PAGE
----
Q: “The brain takes 1/4 second to process and recognize visual images from the eye. At 100 mph you’re traveling at 146 feet per second, or 37 feet per 1/4 second. What you “see” is 1/4 second in the past. So, at 100 mph, when you “see” your tire at the apex, you are actually 37 feet past the apex. We are essentially driving in the future. This doesn’t take into account the time to send a signal from the brain to body to control the car, around another 1/4 second. There is something going on here rather mysterious to me. Experiments show brain wave activity occurs prior to consciousness and movement. When we look ahead at where the car is going maybe we provide input to allow the mental calculations of position. Maybe when we are in the zone, groove, rhythm, we are in some predictive state allowing driving in the future. So do we need to look 1/2 second ahead?”
A: Very interesting! While I’ve seen some slightly different numbers in terms of reaction times and the amount of time it takes for the brain to process information (and no comment on your math and logic!), your question is a good one.
“So do we need to look ½ second ahead?” No! Many, many seconds ahead!
On the road, traffic safety experts suggest that a driver should be looking 12 to 15 seconds ahead. On the track, I’d say drivers should be trying to look at least that far ahead, but knowing that due to the speed we’re traveling, that might not be possible.
Imagine that you’re driving on a straightaway, approaching a corner. You look way ahead – possibly a thousand feet ahead. You spot the turn-in point, and a second or two later you begin braking for that corner, perhaps 400-500 feet before the corner. You still have that turn-in point in your overall vision, but you’re already glancing into the corner, taking in pieces of the visual picture between the turn-in and the apex. As you get to the turn-in point, you haven’t actually been looking at it for seconds (or fractions of seconds). But you don’t need to be looking directly at something to drive to it. In fact, if you did, and then picked your vision up a ¼ or so seconds before you got to it, you’d be “lost” in terms of where to go next!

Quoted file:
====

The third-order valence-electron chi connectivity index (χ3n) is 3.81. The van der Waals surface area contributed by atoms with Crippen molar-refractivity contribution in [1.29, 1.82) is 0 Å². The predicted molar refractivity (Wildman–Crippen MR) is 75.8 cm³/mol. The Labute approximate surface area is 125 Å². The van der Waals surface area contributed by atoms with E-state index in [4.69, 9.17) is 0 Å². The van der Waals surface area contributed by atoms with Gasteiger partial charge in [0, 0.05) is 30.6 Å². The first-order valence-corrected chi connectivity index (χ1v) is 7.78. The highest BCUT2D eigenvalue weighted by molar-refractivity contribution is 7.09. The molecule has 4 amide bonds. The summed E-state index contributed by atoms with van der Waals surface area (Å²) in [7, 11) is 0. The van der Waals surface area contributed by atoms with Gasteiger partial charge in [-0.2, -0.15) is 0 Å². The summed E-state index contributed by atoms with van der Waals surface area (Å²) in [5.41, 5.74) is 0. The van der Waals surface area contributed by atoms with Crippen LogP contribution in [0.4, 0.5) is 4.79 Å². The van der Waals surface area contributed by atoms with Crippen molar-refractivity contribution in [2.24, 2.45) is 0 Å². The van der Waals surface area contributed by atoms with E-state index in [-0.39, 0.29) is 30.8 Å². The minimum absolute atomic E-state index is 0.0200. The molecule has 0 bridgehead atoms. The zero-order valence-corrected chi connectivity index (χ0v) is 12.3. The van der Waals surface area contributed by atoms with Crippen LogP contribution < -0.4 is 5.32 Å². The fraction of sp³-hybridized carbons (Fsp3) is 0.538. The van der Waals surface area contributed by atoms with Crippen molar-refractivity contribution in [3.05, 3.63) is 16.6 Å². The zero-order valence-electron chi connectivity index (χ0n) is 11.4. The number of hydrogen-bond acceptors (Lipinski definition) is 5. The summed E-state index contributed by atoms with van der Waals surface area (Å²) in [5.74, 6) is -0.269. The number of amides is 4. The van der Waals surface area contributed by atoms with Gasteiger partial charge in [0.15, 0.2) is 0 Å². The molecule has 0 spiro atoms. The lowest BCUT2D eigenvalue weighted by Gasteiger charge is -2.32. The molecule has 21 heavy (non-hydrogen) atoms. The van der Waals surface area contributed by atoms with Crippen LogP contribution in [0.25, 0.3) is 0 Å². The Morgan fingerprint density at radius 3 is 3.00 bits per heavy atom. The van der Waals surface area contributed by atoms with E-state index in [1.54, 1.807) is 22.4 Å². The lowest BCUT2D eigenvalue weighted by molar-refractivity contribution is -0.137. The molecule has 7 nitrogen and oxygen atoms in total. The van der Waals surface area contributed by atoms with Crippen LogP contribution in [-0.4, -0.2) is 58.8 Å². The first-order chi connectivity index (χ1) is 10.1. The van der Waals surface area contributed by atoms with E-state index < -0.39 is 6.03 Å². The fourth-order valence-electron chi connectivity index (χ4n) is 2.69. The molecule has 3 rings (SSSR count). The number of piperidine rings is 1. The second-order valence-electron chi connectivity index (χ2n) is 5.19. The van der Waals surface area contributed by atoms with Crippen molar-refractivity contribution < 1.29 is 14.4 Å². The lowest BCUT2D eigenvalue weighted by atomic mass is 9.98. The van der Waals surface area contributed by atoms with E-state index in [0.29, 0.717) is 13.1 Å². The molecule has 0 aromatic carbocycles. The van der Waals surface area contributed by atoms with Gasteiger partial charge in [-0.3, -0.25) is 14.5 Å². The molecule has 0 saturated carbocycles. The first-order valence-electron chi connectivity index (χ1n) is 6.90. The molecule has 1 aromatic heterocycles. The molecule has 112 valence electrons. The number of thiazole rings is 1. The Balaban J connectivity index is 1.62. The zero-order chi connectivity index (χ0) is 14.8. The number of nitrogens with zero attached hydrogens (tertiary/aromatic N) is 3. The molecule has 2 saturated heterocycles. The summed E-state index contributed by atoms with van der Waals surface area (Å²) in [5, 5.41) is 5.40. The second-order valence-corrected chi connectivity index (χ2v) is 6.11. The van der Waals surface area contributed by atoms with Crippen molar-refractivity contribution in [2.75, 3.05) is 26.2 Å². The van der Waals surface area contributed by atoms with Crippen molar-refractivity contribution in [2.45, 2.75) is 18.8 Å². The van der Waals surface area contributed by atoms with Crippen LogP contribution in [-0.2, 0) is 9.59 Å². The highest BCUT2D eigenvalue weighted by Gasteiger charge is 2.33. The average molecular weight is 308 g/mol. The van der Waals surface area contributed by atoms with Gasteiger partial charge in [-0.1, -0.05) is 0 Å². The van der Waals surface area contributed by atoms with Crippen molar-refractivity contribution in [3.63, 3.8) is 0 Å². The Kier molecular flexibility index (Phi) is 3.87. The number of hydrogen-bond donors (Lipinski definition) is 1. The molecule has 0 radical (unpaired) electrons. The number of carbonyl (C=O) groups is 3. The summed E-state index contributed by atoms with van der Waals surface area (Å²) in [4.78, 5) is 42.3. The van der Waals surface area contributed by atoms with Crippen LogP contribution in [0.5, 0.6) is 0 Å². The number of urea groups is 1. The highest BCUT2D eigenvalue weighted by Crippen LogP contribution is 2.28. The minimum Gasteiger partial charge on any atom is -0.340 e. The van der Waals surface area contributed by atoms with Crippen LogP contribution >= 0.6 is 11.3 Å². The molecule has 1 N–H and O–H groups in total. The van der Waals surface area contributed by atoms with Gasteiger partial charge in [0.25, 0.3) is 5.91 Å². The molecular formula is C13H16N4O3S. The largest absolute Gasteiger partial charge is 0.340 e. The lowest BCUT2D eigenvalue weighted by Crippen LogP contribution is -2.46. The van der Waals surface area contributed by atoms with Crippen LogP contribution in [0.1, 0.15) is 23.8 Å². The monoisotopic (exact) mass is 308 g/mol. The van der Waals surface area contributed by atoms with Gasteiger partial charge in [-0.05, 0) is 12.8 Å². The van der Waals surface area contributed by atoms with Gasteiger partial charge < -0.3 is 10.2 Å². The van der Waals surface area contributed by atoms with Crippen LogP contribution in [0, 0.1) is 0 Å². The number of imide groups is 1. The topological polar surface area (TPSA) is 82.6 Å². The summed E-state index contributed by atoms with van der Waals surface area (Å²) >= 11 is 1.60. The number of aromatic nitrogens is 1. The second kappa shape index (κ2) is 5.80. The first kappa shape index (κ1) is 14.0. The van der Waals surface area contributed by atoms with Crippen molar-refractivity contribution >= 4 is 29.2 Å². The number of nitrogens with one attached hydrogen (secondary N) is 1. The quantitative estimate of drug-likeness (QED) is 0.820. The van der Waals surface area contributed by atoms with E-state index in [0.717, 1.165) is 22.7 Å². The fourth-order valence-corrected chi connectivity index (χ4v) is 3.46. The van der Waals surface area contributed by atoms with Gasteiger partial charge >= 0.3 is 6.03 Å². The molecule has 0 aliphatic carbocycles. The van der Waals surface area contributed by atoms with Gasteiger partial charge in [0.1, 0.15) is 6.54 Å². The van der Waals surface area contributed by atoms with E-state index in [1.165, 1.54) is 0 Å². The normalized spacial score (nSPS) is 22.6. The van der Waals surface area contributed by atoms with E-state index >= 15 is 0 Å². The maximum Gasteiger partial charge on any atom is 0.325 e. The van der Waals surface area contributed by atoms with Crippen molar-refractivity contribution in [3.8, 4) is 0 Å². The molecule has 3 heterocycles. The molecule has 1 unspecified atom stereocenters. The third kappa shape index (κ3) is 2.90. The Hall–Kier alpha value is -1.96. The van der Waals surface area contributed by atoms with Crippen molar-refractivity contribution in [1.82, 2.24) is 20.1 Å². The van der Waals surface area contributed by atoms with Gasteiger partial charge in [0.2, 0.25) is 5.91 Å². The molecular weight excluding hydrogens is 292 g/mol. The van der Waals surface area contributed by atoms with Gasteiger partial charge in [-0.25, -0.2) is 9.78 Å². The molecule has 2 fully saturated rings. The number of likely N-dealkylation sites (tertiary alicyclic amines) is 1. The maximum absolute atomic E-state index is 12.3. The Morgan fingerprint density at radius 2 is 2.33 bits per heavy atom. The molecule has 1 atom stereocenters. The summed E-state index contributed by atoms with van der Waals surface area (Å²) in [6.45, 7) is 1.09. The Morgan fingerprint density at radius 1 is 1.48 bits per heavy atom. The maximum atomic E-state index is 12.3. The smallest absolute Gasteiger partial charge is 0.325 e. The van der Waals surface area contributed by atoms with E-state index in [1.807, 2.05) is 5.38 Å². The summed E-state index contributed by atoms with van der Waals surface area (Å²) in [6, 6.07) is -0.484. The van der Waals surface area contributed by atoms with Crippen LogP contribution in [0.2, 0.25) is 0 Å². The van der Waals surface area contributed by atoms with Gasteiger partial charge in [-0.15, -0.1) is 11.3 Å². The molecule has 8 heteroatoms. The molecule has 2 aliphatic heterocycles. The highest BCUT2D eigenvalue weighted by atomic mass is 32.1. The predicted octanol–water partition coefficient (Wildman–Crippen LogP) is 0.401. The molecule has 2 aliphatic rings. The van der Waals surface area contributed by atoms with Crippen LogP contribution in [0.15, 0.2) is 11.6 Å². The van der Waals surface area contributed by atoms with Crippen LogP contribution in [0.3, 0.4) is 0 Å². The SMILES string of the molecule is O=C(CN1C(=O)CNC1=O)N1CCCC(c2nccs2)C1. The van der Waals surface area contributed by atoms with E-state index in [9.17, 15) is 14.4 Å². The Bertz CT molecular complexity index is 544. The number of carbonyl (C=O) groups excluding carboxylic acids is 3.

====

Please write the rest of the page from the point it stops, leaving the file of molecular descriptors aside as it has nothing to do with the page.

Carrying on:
When you say, “We are essentially driving in the future,” you’re right, because we’re looking many, many seconds ahead, setting our path and speed well in advance of actually getting to a spot on the track.
When driving down the highway, do you look at something, and then check whether you’ve driven next to or over it by looking directly down at your tires? Right, you don’t do that. You look at it, set your path, and trust that you’ll get there.
And when you say, “When we look ahead at where the car is going maybe we provide input to allow the mental calculations of position. Maybe when we are in the zone, groove, rhythm, we are in some predictive state allowing driving in the future,” I say, “Yes!” It’s because we’re looking many, many seconds ahead that we’re able to do the mental calculations to set the right path, and why being in the zone feels as though we’re able to predict the future. We’re predicting where we’ll be by looking way ahead.
I am using this quote when coaching in the passenger seat: “Never put your car in a position where your mind hasn’t been before.”
I repeat this a few times during the day, whenever I find that the client is mentally drifting off and starts making mistakes.
I don’t know who wrote this quote, but I find it is a very effective line that gets my clients to think.
I love that quote! Thanks Klaus.
The way I explain it to students whenever I coach is that if your car is already pointed at a certain spot on the track, looking at the spot doesn’t change anything for better or for worse. So look ahead and spend that same time planning your next move. I try to nudge them to look slightly past where they were first looking. So if they were looking only at the apex at entry, I tell them to look through and past the apex. If they are looking past the apex at entry, I tell them to look through and past the apex and to the exit. This creates flow in their vision movement instead of a singular point.
Great stuff, Kevin.